Today ninety percent of Internet users, and over 76% of all Americans, use email, social networks, mobile apps and word-of-mouth/user-generated content sites for researching and making decisions on using your brand. Second only to search marketing in terms of spend, online marketing is doubling in budget spend very year. The five rules of one to one marketing share a core attribute: they are customer-centric. This means they take an outside-in perspective, from the vantage point of the customer rather than the company; and second, they recognize that the value a company creates must come from current and future customers. The one to one rules below apply these concepts.
1. Build Your Reputation, And Your List
Carefully plan your online marketing mix and reach to spread your message consistently. No marketer wants to be viewed as a spammer or overly commercializing their offerings. Yet, many still operate in a “quantity over quality” mindset. Remember, Reputation = brand. In this environment, the reputation of the marketer becomes paramount; it’s not a warm-and-fuzzy concept. Continue to use opt-in, offers on applicable messaging, grow your list organically. Populate your email list with individuals who have expressed an explicit interest to receive your communications. It requires at least moving to an opt-in policy, and ideally to the practice of using confirmed opt-in (in which individuals receive a notification email confirming the opt-in). Never stop scrubbing. Ongoing list hygiene is essential given that annual email address turnover is 30%. Use these 6 tips to avoid having a low email open rate.Touch base at least semi-annually to confirm the individual still wants to hear from you, and let customers dictate the frequency of contact going forward. Be trustworthy. More trust means more business.
2. Segment, Segment and Segment Some More
Segments take the traditional categories such as demographics, lifestyle, and customer life stage and purchase history to a finer level of granularity. Segmentation leverages the tracking of online behavior to tailor future offers based on a more detailed understanding of customer characteristics (demographics, product holdings, the tenure of the relationship, etc.) with customer behavior (click-through, purchase, Web-based service inquiries, etc.). Create in-depth personas for your different target markets to guide content creation.
3. Get Creative to Drive Engagement
Marketing online allows for a vast array of creative approaches and techniques to be used together with the rich media of images, video and audio. In this complex realm, even seemingly small but creative changes can increase response by up to 75%. There are many techniques for driving engagement. For example, short polls or surveys may be used to create a sense of participation and ownership in a company’s products.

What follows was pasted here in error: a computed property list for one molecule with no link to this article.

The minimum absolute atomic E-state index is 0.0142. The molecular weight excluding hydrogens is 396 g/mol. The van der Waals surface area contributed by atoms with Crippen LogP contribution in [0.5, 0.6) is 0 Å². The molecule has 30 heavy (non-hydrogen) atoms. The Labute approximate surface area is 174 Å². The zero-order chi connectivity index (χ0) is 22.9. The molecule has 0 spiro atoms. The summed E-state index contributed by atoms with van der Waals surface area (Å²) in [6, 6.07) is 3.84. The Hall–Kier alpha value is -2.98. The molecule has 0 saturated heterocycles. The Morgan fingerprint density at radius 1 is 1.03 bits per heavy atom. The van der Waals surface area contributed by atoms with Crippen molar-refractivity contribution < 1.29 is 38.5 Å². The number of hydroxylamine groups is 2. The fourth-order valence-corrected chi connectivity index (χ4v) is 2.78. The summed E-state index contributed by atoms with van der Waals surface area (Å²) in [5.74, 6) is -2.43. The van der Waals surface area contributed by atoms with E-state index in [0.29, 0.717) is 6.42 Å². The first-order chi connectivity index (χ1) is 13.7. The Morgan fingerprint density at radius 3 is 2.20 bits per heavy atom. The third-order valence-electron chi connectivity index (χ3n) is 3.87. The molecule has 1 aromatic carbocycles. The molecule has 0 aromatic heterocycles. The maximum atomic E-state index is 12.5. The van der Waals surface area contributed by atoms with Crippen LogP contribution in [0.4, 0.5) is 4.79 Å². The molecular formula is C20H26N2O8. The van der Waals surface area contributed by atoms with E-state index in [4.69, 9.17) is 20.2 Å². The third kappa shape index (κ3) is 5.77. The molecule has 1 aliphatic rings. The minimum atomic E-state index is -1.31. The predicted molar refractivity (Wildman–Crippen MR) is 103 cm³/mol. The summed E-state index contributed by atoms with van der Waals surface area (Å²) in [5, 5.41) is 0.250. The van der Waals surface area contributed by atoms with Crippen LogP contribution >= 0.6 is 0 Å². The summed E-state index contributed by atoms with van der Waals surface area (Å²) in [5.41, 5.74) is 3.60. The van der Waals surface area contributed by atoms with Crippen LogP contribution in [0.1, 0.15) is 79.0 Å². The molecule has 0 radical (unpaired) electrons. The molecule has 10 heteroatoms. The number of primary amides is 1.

Links embedded within your online marketing may also drive a connection to a dynamically selected web page, video, or special offer, continuing a customized interaction that was started within original conversation or search medium. Knowledge is power. Delivering on relevancy relies on the integration of data from different sources into a single knowledge base, including purchase history, service interactions, and campaign response behavior.
Assign ownership. Collective ownership of the customer experience virtually guarantees a fragmented customer experience. Assign one functional area, and preferably a single, executive-level owner. Most organizations look to marketing, but also consider service since the majority of customer interactions happen here. Do it differently. It’s natural to want to stick with what works, but don’t hesitate to try something new to engage customers.
4. Use Email to Enhance the Customer Experience
“It’s common to view online marketing in a silo, as something separate from the customer experience, when in fact it should be used to enhance that experience. Enhancing the customer experience through online marketing is especially effective at select stages of the customer lifecycle. Build on your data assets. Most companies house lots of customer data (transaction data, behavioral data, etc.), but it’s often scattered and un-leveraged. If you already have segments in place, centralize as much additional data as possible to build the foundation for segmentation. Don’t forget timing. Being relevant isn’t just about what you say, but when you say it. The segment might include a timing component (e.g., a seasonal preference), or messages for a segment might be triggered by an event (e.g., product inquiry). Start where you are. Building segments to take personalization deeper in terms of the content and timing does not require moving mountains. Pick one or two areas where you have enough data points to drill down further.
5. Analyze Effectiveness
Check the percent of online messages that are welcomed by the recipients. If it’s above expectations, find out why. Whatever the cause, use the information to improve over time. Test, test. Every marketer knows that copy, imagery and other engagement tools have to be constantly tested for relevance.
In closing, remember…
“It is not necessary to change. Survival has always been a selective choice.”